*WARNING: If you have PTSD due to sexual abuse, this post may be difficult for you to read. Proceed with caution.
If, for some reason, your emotions have been on the fritz, try reading Redeeming Love by Francine Rivers. It’s not like I have any trouble tapping into my emotions, but after reading this book, I’m pretty sure I’ve managed to feel every single emotion that the human heart could fathom.
Although this book was published in 1997, several people recommended this book to me because they know I’m writing Christian fiction. Each one of them told me it was a “good” book. Good? You all tricked me! It was exceptionally wonderful and altogether awful wrapped in five-hundred pages of an emotional roller coaster. But yeah, I guess you can describe that as “good.”
Some people did warn me that it was heavy, and I thank you for that. I just about lost my cookies on page 185.
Redeeming Love tells the story of Sarah, who was later named Angel when she was sold into prostitution at the age of eight. She finds herself in California during the California Gold Rush about ten years later, as the highest-prized prostitute in the Pair-a-Dice brothel. Through her experience dealing with customers and horrible bosses, she learns that she has no worth except what she could give to men, and that men want nothing from her except for her body. All that would change when Michael Hosea walks into her life and makes her his wife.
Without spoiling too much, the book is an example of the book of Hosea from the Bible. In that story, Hosea marries a prostitute as a means to show the people of Israel God’s love for them. When I look at Redeeming Love in that light, my heart breaks. It forces me to examine my own sin and pride, and remember how many times I have run from God and how many times I probably will still run from Him. I couldn’t help but think while reading this book that my heart is not any softer than Angel’s is.
The key in this book is the relentless love of Michael, who seeks in every moment to demonstrate God’s love to his wife. Even when she runs away, even when she commits the worst sins against him and exposes her past sins to him, he does not give up. When it is difficult for him, he turns to God and begs Him for help. His example of redeeming love helps to heal her soul. It is also obvious that God’s love is compelling him to love her, so that Angel could see the love of God and put her faith in Him.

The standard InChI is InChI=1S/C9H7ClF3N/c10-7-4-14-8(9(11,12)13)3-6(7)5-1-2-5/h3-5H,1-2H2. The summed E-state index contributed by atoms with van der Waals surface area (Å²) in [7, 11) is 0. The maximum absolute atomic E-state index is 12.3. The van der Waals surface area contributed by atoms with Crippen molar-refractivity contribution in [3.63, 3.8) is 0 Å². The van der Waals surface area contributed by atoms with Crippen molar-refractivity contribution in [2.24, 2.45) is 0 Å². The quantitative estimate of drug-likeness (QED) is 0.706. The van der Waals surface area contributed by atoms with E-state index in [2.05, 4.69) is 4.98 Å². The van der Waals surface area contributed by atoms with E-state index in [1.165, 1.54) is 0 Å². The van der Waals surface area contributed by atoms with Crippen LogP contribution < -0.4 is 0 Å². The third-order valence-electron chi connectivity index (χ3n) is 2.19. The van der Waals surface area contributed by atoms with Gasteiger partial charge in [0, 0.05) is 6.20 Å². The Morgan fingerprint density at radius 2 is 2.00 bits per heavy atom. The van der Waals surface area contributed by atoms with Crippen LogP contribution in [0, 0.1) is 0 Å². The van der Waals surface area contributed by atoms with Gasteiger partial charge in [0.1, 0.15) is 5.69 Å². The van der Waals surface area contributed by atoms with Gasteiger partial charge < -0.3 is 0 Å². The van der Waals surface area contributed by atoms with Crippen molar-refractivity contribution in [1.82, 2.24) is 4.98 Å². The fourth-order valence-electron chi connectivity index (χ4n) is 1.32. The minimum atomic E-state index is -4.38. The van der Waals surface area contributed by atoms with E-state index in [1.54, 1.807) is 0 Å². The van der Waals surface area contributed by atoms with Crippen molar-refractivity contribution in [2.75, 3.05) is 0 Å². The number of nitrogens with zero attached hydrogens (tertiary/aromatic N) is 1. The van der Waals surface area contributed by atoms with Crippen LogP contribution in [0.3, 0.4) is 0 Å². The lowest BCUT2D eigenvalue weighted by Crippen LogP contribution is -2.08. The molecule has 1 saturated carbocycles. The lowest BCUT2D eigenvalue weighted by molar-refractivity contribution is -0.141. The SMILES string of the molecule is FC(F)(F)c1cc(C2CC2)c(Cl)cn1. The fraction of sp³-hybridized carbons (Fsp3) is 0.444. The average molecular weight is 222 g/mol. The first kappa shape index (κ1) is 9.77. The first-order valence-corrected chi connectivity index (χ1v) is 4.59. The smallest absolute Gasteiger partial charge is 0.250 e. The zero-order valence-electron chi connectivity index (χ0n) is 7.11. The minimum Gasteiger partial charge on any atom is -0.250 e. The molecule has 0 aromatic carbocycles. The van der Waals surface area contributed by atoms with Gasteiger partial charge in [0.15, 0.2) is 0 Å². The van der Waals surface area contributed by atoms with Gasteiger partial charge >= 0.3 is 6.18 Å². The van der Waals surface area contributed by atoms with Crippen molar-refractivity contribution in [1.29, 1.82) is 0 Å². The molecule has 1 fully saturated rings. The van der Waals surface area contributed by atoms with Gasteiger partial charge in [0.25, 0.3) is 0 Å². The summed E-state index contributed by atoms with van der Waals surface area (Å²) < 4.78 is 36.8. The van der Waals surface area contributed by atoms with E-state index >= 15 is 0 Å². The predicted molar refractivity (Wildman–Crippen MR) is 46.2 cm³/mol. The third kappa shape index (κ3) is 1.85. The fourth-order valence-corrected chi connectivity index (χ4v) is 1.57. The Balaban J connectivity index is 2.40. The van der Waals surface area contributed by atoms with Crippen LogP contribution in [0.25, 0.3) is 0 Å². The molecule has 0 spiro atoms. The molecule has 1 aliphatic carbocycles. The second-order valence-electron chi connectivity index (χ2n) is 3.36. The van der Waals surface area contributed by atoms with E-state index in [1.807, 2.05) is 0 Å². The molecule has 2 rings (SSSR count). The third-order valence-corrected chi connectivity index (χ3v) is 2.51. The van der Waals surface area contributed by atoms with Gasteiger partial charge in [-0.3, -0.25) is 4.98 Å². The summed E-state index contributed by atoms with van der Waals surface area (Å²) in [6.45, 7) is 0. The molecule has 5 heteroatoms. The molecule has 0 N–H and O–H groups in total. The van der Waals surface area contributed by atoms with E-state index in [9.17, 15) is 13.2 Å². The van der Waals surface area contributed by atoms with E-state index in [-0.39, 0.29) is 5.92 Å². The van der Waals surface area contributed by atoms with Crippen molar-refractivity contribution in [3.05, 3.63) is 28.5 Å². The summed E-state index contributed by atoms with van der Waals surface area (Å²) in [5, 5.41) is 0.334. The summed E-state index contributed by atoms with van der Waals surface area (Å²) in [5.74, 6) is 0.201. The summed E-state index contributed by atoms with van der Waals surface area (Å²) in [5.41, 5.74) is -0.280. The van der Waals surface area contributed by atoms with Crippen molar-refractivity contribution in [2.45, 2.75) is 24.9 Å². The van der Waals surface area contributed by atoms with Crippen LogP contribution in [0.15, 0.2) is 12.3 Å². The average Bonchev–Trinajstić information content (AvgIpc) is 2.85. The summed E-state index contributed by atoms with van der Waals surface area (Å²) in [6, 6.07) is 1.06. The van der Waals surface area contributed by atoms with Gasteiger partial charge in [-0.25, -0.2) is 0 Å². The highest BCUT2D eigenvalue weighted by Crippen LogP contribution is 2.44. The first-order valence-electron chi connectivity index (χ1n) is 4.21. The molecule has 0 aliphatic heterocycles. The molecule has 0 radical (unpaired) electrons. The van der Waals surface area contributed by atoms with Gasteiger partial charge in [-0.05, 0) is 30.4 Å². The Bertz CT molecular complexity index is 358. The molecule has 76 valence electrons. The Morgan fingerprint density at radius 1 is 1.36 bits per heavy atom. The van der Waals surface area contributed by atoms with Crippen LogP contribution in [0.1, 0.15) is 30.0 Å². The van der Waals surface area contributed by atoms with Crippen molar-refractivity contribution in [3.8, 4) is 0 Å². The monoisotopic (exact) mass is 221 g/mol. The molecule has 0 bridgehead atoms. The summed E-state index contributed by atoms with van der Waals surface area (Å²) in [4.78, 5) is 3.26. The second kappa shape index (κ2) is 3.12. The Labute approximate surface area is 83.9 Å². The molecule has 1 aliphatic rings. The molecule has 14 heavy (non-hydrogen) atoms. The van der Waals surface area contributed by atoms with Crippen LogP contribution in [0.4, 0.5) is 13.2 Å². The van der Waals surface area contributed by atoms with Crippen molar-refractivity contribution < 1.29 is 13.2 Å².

Whenever I read a book, I like to think of my overall takeaway. So far, in the last month, two books from decades ago have made their way into my lap. Why am I reading A Handmaid’s Tale when it was written in the ’80s? Why am I reading Redeeming Love when it was written in the late ’90s? Well, I truly believe that God is challenging me to look at how much we have (or haven’t) progressed. In the ’80s, some people believed that they were one step away from a dystopia. Do we still feel that way, and if so, what can we do to change that?
Redeeming Love reminds me not to give up on those I love, even when they push me away, even when they do everything imaginable to make me angry. It also reminds me to continue to support and pray for ministries that are rescuing men, women, and children from prostitution around the world. I believe we have come a long way to show women their true worth, but I also believe that we have a long way to go. May God reveal His redeeming love to us, and help us to share that love with those around us. Amen.